For Jim Moore
Uncle Al teased him. “Here Mack, you want to go somewhere?” He put a canceled postage stamp in his hand.
Mack looked at the small square. “Marianne Moore American Poet 1887–1972 25 USA.” He read. “What does she do?” Mack asked.
“Mails things.” Uncle Al gave his usual lack of information.
But Mack didn’t let Uncle Al go.
“Electric bills. ‘Sorry I can’t marry you today’ letters. ‘Buy more magazines and become a millionaire.’” Uncle Al was pleased with himself.
Now Mack acted uninterested.
“You know the mailboxes? The Post Office with the flag where you went with your ma when your daddy was overseas?”
Mack looked at him.
“Where you went for food stamps.”
Now Mack knew. But he didn’t remember Marianne Moore.
“She might have been there and you never saw her.” Uncle Al laughed at himself and Mack wondered what was up.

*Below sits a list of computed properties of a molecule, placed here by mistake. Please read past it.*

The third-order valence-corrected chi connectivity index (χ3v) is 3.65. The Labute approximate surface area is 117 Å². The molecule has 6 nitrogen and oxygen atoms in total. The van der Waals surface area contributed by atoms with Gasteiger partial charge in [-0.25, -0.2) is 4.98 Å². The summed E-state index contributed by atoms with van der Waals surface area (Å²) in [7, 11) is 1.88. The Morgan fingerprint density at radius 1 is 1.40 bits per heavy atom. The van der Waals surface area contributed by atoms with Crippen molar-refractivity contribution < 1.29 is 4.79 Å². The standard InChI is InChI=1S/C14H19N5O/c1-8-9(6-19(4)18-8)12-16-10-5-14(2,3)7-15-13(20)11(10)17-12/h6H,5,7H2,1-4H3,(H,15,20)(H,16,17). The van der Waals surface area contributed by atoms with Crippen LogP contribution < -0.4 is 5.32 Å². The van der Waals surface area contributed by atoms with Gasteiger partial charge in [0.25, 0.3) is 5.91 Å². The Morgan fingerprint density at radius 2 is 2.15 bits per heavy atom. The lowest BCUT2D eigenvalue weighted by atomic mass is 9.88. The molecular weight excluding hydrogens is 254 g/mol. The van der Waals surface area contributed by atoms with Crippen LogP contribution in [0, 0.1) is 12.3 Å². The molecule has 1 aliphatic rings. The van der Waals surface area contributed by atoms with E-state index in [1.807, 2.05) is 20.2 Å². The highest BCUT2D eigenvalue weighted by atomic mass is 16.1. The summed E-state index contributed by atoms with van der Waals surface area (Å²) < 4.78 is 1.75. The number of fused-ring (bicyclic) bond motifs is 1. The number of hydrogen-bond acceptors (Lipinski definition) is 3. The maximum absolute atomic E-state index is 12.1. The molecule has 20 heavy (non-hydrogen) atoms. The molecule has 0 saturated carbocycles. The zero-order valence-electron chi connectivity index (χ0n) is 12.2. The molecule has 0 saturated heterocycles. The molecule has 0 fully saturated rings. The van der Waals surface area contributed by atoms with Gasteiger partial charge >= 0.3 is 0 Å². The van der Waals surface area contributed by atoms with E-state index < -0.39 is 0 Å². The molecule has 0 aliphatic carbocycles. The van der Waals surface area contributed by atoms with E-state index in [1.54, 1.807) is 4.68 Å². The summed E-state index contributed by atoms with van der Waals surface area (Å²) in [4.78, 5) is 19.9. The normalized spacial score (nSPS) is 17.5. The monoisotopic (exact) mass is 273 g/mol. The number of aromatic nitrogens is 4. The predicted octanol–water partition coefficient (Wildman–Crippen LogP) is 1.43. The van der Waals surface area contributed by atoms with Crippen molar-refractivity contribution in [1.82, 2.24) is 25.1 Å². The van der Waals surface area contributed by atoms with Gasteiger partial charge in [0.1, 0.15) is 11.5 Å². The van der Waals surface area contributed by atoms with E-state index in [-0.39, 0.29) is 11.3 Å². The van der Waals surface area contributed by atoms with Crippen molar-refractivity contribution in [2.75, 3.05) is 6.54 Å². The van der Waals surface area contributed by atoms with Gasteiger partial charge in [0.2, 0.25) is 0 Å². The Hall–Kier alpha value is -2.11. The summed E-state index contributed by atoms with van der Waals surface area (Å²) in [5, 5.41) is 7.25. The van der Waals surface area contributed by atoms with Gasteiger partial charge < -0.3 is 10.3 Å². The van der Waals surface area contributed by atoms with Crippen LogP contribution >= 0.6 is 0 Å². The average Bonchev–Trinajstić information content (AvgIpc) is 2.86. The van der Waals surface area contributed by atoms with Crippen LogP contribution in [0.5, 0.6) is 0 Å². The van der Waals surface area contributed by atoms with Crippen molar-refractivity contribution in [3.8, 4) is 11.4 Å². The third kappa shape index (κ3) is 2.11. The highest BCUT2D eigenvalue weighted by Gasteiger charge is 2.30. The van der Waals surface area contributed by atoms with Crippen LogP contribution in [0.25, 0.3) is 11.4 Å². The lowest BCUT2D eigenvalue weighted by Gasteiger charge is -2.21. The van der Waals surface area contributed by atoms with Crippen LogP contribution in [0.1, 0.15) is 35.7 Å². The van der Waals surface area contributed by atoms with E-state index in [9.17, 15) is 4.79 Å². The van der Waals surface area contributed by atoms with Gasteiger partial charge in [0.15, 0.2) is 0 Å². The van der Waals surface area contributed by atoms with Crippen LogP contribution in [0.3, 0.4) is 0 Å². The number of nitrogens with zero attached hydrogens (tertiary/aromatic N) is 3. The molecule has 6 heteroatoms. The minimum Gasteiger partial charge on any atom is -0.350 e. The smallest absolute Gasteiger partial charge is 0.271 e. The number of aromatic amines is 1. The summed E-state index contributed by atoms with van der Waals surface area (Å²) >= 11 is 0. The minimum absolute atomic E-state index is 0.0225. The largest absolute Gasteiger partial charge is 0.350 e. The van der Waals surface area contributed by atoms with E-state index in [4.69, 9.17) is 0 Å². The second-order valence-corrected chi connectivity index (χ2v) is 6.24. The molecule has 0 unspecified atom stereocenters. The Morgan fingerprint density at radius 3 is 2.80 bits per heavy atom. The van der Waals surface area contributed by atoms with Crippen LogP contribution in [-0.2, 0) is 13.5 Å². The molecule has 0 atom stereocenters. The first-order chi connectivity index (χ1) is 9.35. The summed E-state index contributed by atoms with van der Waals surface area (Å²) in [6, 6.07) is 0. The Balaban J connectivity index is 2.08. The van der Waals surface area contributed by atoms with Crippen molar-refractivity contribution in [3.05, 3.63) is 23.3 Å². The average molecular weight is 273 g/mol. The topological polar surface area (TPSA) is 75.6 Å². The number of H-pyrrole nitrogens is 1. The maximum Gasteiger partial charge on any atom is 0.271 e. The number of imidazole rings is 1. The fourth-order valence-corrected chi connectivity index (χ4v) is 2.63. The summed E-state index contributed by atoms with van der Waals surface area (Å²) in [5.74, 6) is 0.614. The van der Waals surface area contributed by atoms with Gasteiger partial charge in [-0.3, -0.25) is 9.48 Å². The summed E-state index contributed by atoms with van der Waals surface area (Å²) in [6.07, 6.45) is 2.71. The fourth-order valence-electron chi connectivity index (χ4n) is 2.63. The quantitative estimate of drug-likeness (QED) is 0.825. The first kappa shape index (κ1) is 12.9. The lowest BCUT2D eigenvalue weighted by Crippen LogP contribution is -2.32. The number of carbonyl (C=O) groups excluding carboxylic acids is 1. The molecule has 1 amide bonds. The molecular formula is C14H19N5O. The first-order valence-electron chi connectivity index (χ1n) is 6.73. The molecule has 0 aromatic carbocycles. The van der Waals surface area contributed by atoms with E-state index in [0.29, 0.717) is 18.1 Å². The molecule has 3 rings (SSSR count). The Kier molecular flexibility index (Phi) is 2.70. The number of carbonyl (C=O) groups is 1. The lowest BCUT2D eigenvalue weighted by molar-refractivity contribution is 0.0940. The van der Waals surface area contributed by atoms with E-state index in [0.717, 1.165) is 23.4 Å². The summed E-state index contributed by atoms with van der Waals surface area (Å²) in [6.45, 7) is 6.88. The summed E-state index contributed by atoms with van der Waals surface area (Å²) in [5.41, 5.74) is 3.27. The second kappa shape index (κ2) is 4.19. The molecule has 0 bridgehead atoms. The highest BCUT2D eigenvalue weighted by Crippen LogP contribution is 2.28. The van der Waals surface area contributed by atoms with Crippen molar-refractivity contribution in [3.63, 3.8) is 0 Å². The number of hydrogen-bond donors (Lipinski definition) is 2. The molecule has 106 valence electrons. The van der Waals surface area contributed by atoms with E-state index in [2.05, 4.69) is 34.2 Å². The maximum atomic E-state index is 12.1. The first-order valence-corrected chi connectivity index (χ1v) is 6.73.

“Yes, but I couldn’t see what my mother did over the counter,” Mack said.
Mack held Marianne Moore in his hand. She had a pink face and a rose at her collar. A light shined up in her face. He looked at the dark blue background around her. Royal blue.
But what did Poet have to do with Marianne Moore? He got the post office part. But what did e and t stand for if she was a mail handler? Why didn’t it say Pomh? Marianne had her hand to her cheek.
Uncle Al put another canceled stamp in Mack’s hand. It wasn’t Marianne Moore at all, but a bird. In fact, it was an eagle.
“Why’s an eagle crowded on a stamp?”
Questia, a part of Gale, Cengage Learning. www.questia.com
Publication information: Book title: Reckonings: Contemporary Short Fiction by Native American Women. Contributors: Hertha D. Sweet Wong - Editor, Lauren Stuart Muller - Editor, Jana Sequoya Magdaleno - Editor. Publisher: Oxford University Press. Place of publication: New York. Publication year: 2008. Page number: 54.
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